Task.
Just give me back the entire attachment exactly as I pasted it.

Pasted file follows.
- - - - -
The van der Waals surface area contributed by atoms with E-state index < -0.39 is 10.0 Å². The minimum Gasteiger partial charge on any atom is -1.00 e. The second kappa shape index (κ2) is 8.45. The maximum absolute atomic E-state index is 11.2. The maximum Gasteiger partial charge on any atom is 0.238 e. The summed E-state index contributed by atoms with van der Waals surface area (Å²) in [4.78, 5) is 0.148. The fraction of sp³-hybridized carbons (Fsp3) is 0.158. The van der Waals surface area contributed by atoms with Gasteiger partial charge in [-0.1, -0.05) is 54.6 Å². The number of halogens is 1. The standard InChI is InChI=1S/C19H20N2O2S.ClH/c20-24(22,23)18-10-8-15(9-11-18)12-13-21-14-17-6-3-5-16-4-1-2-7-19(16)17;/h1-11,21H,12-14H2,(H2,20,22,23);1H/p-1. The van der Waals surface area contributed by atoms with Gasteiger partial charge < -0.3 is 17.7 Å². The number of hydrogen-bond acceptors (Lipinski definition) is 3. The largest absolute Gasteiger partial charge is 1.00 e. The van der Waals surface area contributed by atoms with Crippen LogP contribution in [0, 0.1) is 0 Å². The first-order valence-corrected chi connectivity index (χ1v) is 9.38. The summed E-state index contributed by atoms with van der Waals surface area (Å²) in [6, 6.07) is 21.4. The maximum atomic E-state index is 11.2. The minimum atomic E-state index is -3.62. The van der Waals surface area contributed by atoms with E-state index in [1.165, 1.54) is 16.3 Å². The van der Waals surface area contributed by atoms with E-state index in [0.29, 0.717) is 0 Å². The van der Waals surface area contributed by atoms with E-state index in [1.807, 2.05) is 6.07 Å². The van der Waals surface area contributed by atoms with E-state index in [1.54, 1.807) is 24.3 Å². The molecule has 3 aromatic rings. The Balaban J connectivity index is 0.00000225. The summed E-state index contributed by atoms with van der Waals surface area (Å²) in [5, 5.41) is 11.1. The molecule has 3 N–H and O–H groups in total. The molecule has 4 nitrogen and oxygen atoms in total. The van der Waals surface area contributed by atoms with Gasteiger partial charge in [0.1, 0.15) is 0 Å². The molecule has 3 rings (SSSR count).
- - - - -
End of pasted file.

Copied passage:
The van der Waals surface area contributed by atoms with E-state index < -0.39 is 10.0 Å². The minimum Gasteiger partial charge on any atom is -1.00 e. The second kappa shape index (κ2) is 8.45. The maximum absolute atomic E-state index is 11.2. The maximum Gasteiger partial charge on any atom is 0.238 e. The summed E-state index contributed by atoms with van der Waals surface area (Å²) in [4.78, 5) is 0.148. The fraction of sp³-hybridized carbons (Fsp3) is 0.158. The van der Waals surface area contributed by atoms with Gasteiger partial charge in [-0.1, -0.05) is 54.6 Å². The number of halogens is 1. The standard InChI is InChI=1S/C19H20N2O2S.ClH/c20-24(22,23)18-10-8-15(9-11-18)12-13-21-14-17-6-3-5-16-4-1-2-7-19(16)17;/h1-11,21H,12-14H2,(H2,20,22,23);1H/p-1. The van der Waals surface area contributed by atoms with Gasteiger partial charge < -0.3 is 17.7 Å². The number of hydrogen-bond acceptors (Lipinski definition) is 3. The largest absolute Gasteiger partial charge is 1.00 e. The van der Waals surface area contributed by atoms with Crippen LogP contribution in [0, 0.1) is 0 Å². The first-order valence-corrected chi connectivity index (χ1v) is 9.38. The summed E-state index contributed by atoms with van der Waals surface area (Å²) in [6, 6.07) is 21.4. The maximum atomic E-state index is 11.2. The minimum atomic E-state index is -3.62. The van der Waals surface area contributed by atoms with E-state index in [1.165, 1.54) is 16.3 Å². The van der Waals surface area contributed by atoms with E-state index in [0.29, 0.717) is 0 Å². The van der Waals surface area contributed by atoms with E-state index in [1.807, 2.05) is 6.07 Å². The van der Waals surface area contributed by atoms with E-state index in [1.54, 1.807) is 24.3 Å². The molecule has 3 aromatic rings. The Balaban J connectivity index is 0.00000225. The summed E-state index contributed by atoms with van der Waals surface area (Å²) in [5, 5.41) is 11.1. The molecule has 3 N–H and O–H groups in total. The molecule has 4 nitrogen and oxygen atoms in total. The van der Waals surface area contributed by atoms with Gasteiger partial charge in [0.1, 0.15) is 0 Å². The molecule has 3 rings (SSSR count).